Social Security: It's More Than Just Retirement Benefits

Social Security: It's More Than Just Retirement Benefits

Most of us when we hear the term, social security, tend to think of the elderly, or get a brief pre-cognitive flash of the days ahead when we, too, will be "older" and consigned to alloting portions of our days filling prescriptions and playing bingo. And so we should. The U.S. social security program, drafted by the Roosevelt administration and passed by congress as the social security act of 1935, was originally known as the old age pension act.

Brought into existence at a time when the American people were still in the throes of the great depression, the social security act provided retirement benefits to elderly individuals who might otherwise have been forced to rely on the generosity and stability of their immediate and extended family members. It was, essentially, an expression of the belief that the country's retirement-age workers should not be left to completely fend for themselves. It was, likewise, a reflection of our then-President, Franklin Delano Roosevelt, that the American nation was a single entity, bound in both sincerity as well as obligation, to deliver a minimal level of equity to all its citizens.

The social security act provided a safety net for the elderly. And, today, despite decades-long discussions of potential insolvency, it continues to provide this same net. However, it also does quite a bit more. Today, social security covers more than just retirement benefits for individual workers. It allows widows to receive benefits based on the earnings records of deceased spouses and provides survivors benefits for the minor children of deceased parents. And, last but not least, it provides disability benefits.

After the initial passage of the social security act of 1935, the act was later amended to include provisions for providing benefits to injured and sick workers, based on their disability status. Such benefits were covered under title II of the social security act. However, to provide equal and fair consideration to individuals whose condition was such that they were never able to work, or whose condition made it impossible to work long enough to become insured for title II benefits, title 16 benefits were also established. Today, typically, we simply refer to title II benefits as Social Security Disability and title 16 benefits as SSI, or supplemental security income.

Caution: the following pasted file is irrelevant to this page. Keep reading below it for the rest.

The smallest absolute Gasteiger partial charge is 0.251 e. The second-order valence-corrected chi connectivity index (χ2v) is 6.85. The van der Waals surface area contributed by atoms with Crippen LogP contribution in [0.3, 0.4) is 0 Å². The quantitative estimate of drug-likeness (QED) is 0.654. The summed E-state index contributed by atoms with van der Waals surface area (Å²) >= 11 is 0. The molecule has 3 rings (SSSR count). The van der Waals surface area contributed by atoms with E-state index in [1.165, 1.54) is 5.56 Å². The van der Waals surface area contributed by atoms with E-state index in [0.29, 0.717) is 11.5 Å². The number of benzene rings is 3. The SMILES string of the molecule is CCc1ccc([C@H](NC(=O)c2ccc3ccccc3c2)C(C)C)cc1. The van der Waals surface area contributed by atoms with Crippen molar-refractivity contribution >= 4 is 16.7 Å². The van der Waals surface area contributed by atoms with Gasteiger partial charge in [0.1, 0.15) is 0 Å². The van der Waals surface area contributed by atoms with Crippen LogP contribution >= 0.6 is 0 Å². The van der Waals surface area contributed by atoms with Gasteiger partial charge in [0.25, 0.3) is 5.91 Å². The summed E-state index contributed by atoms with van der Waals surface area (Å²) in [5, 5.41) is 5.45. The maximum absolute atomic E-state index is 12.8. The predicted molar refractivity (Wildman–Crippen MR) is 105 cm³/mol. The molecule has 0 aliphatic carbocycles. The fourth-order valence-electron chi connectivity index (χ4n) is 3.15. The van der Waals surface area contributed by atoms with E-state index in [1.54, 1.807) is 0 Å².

Chances are, if you are younger than thirty, you've never heard of either Social Security Disability or ssi. However, if you've had a friend, acquaintance, or family relation who has become sick or injured and, as a consequence, unable to work, you may be at least a little familiar with the programs and associate them with the broader safety net operated by the social security administration.

The title II and title 16 disability programs administered by the federal government allow individuals who are unable to work the same dignity as retirement-age workers. However, unlike the federal government's "old age pension", qualifying for disability benefits requires more than simply calling the local social security office.

To receive disability benefits, an individual's medical condition must be evaluated to determine whether or not their condition is truly disabling, and also to determine whether or not their condition will last a minimal length of time. To this end, the social security administration has established a multi-component system to accomodate disability applicants.

How does this system work? In many respects, the system is overly complicated, but it essentially works as follows: an individual who cannnot or who can no longer work simply calls their local social security office, informing them of the desire to pursue disability benefits. Once this request has been made, an appointment is made for the purpose of conducting an interview and application. Once an application has been taken, it is sent to a a state-level agency that specializes in making decisions on such claims. At this agency, a person's medical records will both be gathered and evaluated. And after the necessary analysis has been conducted, provided that a person meets the social security administration's standards of eligibility, their claim will be approved and they can then look forward to receiving benefits.

Is the system always this cut and dry? Unfortunately, in many cases, it is not. And, considering how many bureaucratic institutions, including government programs, are run, this is not to be unexpected. Yet, despite this, the title II and title 16 sections of the social security act provide help and needed resources for literally millions of American citizens who are either unable to work or whose condition, starting from an early point in their life, made it quite impossible to ever seek work.

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